New Director for massive upgrade into Diamond-II

To cement its position as a world-leading research facility, Diamond Light Source recently revealed plans for a large upgrade called Diamond-II and that is set to strengthen the UK’s global scientific leadership. This will be a transformational upgrade that will enable a huge expansion of UK science capabilities as it involves a coordinated programme of development combining state-of-the-art technology in a new machine, five new flagship beamlines and a comprehensive series of upgrades to its Instruments.

To lead this programme, Diamond has appointed Rob Walden, a Chartered Engineer with over 20 years’ experience in delivering business and process improvement programmes in the aerospace manufacturing engineering industry. This was followed by several years as a senior projects advisor in central government where he was involved in, and delivered, nationwide policy projects as well as helping to develop the programme delivery framework for government. Rob was also part of the Cabinet Office’s Gateway Assurance review team and conducted a number of forensic assurance delivery reviews for programmes of national interest. Additionally, he helped to set up the national programme office structure for Highways England and ran two busy Project Management Offices.

Rob joined Diamond Light Source from Sellafield Ltd where he focused on raising the standards of the programme delivery framework, which included the appointment and development of the SRO (Senior Responsible Officer) function for major projects of national interest. Rob comments:

For over 15 years Diamond has been a leading centre for synchrotron science on the world stage, supporting UK business and academia to undertake cutting-edge research in a diverse set of areas and sectors. I am delighted to join a team of such esteemed colleagues as we move into the next chapter in Diamond’s life, the detailed planning of the delivery of Diamond-II to secure long-term funding, pushing the boundaries of scientific research even further and keeping the UK at the forefront of scientific research.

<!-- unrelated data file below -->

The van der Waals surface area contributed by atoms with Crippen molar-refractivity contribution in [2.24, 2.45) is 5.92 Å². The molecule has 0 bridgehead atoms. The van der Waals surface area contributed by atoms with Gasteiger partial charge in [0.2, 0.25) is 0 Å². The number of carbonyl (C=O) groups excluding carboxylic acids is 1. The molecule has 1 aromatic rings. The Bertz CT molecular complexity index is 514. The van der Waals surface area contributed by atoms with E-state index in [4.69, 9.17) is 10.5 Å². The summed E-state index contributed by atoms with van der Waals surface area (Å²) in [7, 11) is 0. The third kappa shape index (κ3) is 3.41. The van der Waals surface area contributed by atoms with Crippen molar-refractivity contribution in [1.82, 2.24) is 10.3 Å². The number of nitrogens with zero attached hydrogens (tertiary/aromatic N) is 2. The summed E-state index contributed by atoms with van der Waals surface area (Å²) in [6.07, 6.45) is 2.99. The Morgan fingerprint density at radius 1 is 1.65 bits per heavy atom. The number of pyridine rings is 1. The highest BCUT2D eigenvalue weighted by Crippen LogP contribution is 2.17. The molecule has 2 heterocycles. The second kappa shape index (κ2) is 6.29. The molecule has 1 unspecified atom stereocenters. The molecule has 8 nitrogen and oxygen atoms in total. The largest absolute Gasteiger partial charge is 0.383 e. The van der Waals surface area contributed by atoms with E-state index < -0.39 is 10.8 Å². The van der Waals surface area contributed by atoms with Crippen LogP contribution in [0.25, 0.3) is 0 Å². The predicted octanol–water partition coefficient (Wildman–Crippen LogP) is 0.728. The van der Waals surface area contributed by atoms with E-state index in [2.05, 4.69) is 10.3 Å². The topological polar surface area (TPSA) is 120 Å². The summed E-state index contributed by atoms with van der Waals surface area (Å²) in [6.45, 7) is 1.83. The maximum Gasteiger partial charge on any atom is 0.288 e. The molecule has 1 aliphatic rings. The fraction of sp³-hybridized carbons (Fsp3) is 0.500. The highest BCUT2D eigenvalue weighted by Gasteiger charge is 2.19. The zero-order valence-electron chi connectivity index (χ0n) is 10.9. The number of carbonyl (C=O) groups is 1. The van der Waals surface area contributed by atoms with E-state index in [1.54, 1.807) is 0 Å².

Read more on the Diamond website

Image: Rob Walden, programme director for Diamond-II

Credit: Diamond Light Source

ESRF appoints two new Directors of Research

Gema Martínez-Criado and Annalisa Pastore have been appointed new ESRF directors of research. Martínez-Criado will cover Condensed Matter and Physical and Material Sciences and Pastore Life Sciences, Chemistry and Soft Matter Science.

In its statement, the ESRF Council « unanimously approved the appointments, for a five-year period starting on 01 January 2022, of Dr Gema Martínez Criado, from the Spanish Research Council’s Materials Science Institute of Madrid, as Director of Research for Condensed Matter and Physical and Material Sciences, and of Professor Annalisa Pastore, from King’s College London University, as Director of Research for Life Sciences, Chemistry and Soft Matter Science. » The ESRF Council also « acknowledged the fact that both of these positions were being filled by female candidates of high calibre and expressed the full trust of the Council to continue to lead, in the coming year, the efforts required to fully capitalise on the world leading performances of the EBS storage ring and suite of beamlines.”